Updated 

Bozeman group has local office, team of consultants


The Bozeman Group found storefront space at 210 South I St. in the Grand Heron Building and has brought a team of consultants together to tackle the first of six projects in an effort to revitalize downtown Aberdeen.

Motivational goals and the ambitious list of priority projects in the three-to-five year action plan were visible in the windows Wednesday evening.

Cary Bozeman, a redevelopment consultant and former mayor of Bremerton and Bellevue, is leading the effort, along with Hoquiam native Scott Reynvaan.

Project number one, to connect the city to its riverfront, is in motion, Bozeman told the Aberdeen City Council.

“The team will collaboratively create and establish the design concept for the layout of the space and use of the river front west of the Wishkah River and on the north side of the Chehalis River, south of the railroad track,” the action plan he provided states. Pedestrian connection to historic downtown and “calming” of major throughways is also part of the initial phase.

Bozeman told the council he met with state Department of Transportation officials about mitigating traffic issues last week. “They were interested but said they have no money,” he said as several council members and people in the audience laughed.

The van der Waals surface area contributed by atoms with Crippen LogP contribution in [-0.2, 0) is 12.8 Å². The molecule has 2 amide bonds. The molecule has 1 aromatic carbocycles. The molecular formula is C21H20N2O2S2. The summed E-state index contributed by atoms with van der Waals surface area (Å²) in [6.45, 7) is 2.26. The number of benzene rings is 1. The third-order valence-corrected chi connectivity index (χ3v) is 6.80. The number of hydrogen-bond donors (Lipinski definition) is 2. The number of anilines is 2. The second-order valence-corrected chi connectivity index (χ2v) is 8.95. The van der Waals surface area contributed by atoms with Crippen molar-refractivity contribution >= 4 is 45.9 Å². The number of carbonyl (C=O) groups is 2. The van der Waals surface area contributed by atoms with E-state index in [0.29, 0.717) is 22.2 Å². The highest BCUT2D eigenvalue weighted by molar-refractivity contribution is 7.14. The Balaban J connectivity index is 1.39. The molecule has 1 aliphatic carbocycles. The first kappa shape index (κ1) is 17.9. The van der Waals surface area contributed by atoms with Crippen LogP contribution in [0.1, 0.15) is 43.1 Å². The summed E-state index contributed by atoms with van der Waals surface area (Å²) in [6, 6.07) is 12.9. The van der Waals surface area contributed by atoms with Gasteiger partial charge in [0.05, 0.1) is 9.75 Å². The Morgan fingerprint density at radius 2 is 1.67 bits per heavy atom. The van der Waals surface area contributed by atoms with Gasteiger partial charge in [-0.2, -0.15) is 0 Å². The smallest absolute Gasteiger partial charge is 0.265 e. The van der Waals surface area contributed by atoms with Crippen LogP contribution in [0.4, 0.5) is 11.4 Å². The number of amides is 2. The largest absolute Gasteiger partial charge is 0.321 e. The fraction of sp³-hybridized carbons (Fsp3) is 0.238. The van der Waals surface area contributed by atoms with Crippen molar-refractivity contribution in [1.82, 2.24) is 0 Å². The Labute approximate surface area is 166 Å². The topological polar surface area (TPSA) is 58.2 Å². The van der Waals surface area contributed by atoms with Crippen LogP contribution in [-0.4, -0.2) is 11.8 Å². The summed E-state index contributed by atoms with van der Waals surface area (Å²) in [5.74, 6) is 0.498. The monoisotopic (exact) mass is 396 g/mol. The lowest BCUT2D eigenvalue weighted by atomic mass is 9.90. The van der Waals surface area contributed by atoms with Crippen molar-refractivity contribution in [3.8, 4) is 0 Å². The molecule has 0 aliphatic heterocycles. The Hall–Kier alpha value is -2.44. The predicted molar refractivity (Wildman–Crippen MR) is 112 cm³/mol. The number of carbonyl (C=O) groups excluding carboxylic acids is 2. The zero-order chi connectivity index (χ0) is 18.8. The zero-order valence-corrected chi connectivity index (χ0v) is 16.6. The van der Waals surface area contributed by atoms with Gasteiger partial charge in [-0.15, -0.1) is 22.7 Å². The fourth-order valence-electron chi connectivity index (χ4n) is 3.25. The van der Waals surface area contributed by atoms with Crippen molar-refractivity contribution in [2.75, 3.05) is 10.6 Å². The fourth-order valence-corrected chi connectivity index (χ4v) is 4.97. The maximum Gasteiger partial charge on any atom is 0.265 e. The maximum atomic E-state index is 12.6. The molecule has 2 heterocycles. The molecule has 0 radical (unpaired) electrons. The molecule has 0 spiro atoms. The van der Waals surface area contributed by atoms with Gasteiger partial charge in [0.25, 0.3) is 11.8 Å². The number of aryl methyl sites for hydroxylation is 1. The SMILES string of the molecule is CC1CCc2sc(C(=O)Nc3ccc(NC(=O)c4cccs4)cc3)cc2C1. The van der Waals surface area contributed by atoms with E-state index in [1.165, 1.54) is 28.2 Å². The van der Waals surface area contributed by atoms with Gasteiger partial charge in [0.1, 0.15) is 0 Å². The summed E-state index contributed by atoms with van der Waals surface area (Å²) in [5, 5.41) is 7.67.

The initial design and concept budget for fees and expenses for the team of consultants will cost $20,000. “I have got to raise that,” Bozeman told The Daily World. The money will be private.

Council members selected the six priority projects in a recent workshop held after they voted to hire Bozeman for $60,000 on a one-year contract. Bozeman seeks to leverage public funding with private donations, which will be funneled through the non-profit Aberdeen Revitalization Movement.

The recommended consultants are: Patty Hume, founder and creative director of BREAKurban in Los Angeles, who holds a master’s degree in landscape architecture and regional planning; Chris Jones, associate landscape architect with Walker Macy in Seattle; and Nichole Faghin, a LEED coastal management specialist with Sea Grant in Seattle. LEED is green building certification.

Team leader is Gary Sexton, who worked with Bozeman on waterfront projects in Bremerton. Sexton and Jones worked on the Harborside Fountain Park in Bremerton.

“They all understand the delicate balance between project creativity, financial constraints and teamwork,” Bozeman’s action plan says.

The other five priority projects are: moderate traffic impact, create a bold and impressive entrance, improve access for people and goods as it relates to the railroad, attract a hotel, movie theater and additional living space and restore marquee buildings such as the Morck Hotel, the Becker Building and the Elks Building.

Erin Hart, 360-537-3932, ehart@thedailyworld.com. Twitter: @DW_Erin

 

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